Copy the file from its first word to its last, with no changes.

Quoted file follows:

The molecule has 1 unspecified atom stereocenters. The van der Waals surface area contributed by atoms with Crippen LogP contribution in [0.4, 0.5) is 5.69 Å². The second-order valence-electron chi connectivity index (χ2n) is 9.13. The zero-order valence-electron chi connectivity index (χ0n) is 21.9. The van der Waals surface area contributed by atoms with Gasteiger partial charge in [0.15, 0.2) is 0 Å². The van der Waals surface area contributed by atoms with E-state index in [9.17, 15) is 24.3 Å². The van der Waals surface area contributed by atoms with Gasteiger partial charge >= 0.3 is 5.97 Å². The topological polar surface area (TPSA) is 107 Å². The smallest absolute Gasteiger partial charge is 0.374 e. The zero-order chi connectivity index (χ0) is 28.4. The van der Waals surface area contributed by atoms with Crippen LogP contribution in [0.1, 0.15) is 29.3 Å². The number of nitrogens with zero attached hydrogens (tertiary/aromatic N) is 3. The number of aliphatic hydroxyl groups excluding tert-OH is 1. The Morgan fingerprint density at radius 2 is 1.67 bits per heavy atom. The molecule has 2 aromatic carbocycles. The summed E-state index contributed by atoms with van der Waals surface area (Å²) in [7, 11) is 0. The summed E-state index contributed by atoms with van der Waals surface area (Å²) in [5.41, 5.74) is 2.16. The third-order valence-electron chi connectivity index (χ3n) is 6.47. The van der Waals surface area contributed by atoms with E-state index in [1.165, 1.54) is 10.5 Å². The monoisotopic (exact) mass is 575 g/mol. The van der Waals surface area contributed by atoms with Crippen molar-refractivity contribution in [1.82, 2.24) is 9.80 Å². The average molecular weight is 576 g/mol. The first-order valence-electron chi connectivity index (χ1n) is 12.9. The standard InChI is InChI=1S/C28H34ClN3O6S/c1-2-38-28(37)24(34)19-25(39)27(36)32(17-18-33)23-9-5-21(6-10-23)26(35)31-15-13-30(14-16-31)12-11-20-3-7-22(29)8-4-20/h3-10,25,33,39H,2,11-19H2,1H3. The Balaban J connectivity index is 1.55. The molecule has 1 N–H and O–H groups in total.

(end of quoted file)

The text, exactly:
The molecule has 1 unspecified atom stereocenters. The van der Waals surface area contributed by atoms with Crippen LogP contribution in [0.4, 0.5) is 5.69 Å². The second-order valence-electron chi connectivity index (χ2n) is 9.13. The zero-order valence-electron chi connectivity index (χ0n) is 21.9. The van der Waals surface area contributed by atoms with Gasteiger partial charge in [0.15, 0.2) is 0 Å². The van der Waals surface area contributed by atoms with E-state index in [9.17, 15) is 24.3 Å². The van der Waals surface area contributed by atoms with Gasteiger partial charge >= 0.3 is 5.97 Å². The topological polar surface area (TPSA) is 107 Å². The smallest absolute Gasteiger partial charge is 0.374 e. The zero-order chi connectivity index (χ0) is 28.4. The van der Waals surface area contributed by atoms with Crippen LogP contribution in [0.1, 0.15) is 29.3 Å². The number of nitrogens with zero attached hydrogens (tertiary/aromatic N) is 3. The number of aliphatic hydroxyl groups excluding tert-OH is 1. The Morgan fingerprint density at radius 2 is 1.67 bits per heavy atom. The molecule has 2 aromatic carbocycles. The summed E-state index contributed by atoms with van der Waals surface area (Å²) in [7, 11) is 0. The summed E-state index contributed by atoms with van der Waals surface area (Å²) in [5.41, 5.74) is 2.16. The third-order valence-electron chi connectivity index (χ3n) is 6.47. The van der Waals surface area contributed by atoms with E-state index in [1.165, 1.54) is 10.5 Å². The monoisotopic (exact) mass is 575 g/mol. The van der Waals surface area contributed by atoms with Crippen molar-refractivity contribution in [1.82, 2.24) is 9.80 Å². The average molecular weight is 576 g/mol. The first-order valence-electron chi connectivity index (χ1n) is 12.9. The standard InChI is InChI=1S/C28H34ClN3O6S/c1-2-38-28(37)24(34)19-25(39)27(36)32(17-18-33)23-9-5-21(6-10-23)26(35)31-15-13-30(14-16-31)12-11-20-3-7-22(29)8-4-20/h3-10,25,33,39H,2,11-19H2,1H3. The Balaban J connectivity index is 1.55. The molecule has 1 N–H and O–H groups in total.